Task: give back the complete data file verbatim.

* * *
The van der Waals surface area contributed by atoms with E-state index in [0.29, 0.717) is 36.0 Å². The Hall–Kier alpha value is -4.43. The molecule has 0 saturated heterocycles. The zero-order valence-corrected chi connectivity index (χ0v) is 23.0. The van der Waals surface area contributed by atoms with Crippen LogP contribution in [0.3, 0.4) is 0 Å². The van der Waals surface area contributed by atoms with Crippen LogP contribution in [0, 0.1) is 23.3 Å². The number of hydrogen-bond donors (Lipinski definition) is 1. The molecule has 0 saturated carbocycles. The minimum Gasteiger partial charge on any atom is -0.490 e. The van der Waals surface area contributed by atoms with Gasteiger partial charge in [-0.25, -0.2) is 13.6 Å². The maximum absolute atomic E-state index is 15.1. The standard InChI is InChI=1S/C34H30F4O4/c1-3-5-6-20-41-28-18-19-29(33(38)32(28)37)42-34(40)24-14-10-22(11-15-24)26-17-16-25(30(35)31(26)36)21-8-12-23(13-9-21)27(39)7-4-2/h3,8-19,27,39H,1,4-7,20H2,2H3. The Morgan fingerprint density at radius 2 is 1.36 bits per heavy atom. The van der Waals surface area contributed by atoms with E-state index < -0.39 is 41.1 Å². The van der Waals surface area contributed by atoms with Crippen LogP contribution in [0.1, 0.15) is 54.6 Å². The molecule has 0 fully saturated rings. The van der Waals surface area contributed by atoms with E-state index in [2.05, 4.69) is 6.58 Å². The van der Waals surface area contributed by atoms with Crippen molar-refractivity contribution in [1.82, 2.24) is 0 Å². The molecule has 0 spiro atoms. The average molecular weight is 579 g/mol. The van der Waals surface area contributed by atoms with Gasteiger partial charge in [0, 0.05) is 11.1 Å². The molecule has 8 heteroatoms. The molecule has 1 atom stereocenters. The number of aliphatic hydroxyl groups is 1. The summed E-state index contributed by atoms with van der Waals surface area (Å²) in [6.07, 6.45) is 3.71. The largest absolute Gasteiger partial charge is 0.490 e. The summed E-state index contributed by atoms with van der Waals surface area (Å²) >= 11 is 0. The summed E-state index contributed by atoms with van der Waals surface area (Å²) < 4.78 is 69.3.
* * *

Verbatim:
The van der Waals surface area contributed by atoms with E-state index in [0.29, 0.717) is 36.0 Å². The Hall–Kier alpha value is -4.43. The molecule has 0 saturated heterocycles. The zero-order valence-corrected chi connectivity index (χ0v) is 23.0. The van der Waals surface area contributed by atoms with Crippen LogP contribution in [0.3, 0.4) is 0 Å². The van der Waals surface area contributed by atoms with Crippen LogP contribution in [0, 0.1) is 23.3 Å². The number of hydrogen-bond donors (Lipinski definition) is 1. The molecule has 0 saturated carbocycles. The minimum Gasteiger partial charge on any atom is -0.490 e. The van der Waals surface area contributed by atoms with Gasteiger partial charge in [-0.25, -0.2) is 13.6 Å². The maximum absolute atomic E-state index is 15.1. The standard InChI is InChI=1S/C34H30F4O4/c1-3-5-6-20-41-28-18-19-29(33(38)32(28)37)42-34(40)24-14-10-22(11-15-24)26-17-16-25(30(35)31(26)36)21-8-12-23(13-9-21)27(39)7-4-2/h3,8-19,27,39H,1,4-7,20H2,2H3. The Morgan fingerprint density at radius 2 is 1.36 bits per heavy atom. The van der Waals surface area contributed by atoms with E-state index < -0.39 is 41.1 Å². The van der Waals surface area contributed by atoms with Crippen LogP contribution in [0.1, 0.15) is 54.6 Å². The molecule has 0 fully saturated rings. The van der Waals surface area contributed by atoms with E-state index in [2.05, 4.69) is 6.58 Å². The van der Waals surface area contributed by atoms with Crippen molar-refractivity contribution in [1.82, 2.24) is 0 Å². The molecule has 0 spiro atoms. The average molecular weight is 579 g/mol. The van der Waals surface area contributed by atoms with Gasteiger partial charge in [0, 0.05) is 11.1 Å². The molecule has 8 heteroatoms. The molecule has 1 atom stereocenters. The number of aliphatic hydroxyl groups is 1. The summed E-state index contributed by atoms with van der Waals surface area (Å²) in [6.07, 6.45) is 3.71. The largest absolute Gasteiger partial charge is 0.490 e. The summed E-state index contributed by atoms with van der Waals surface area (Å²) >= 11 is 0. The summed E-state index contributed by atoms with van der Waals surface area (Å²) < 4.78 is 69.3.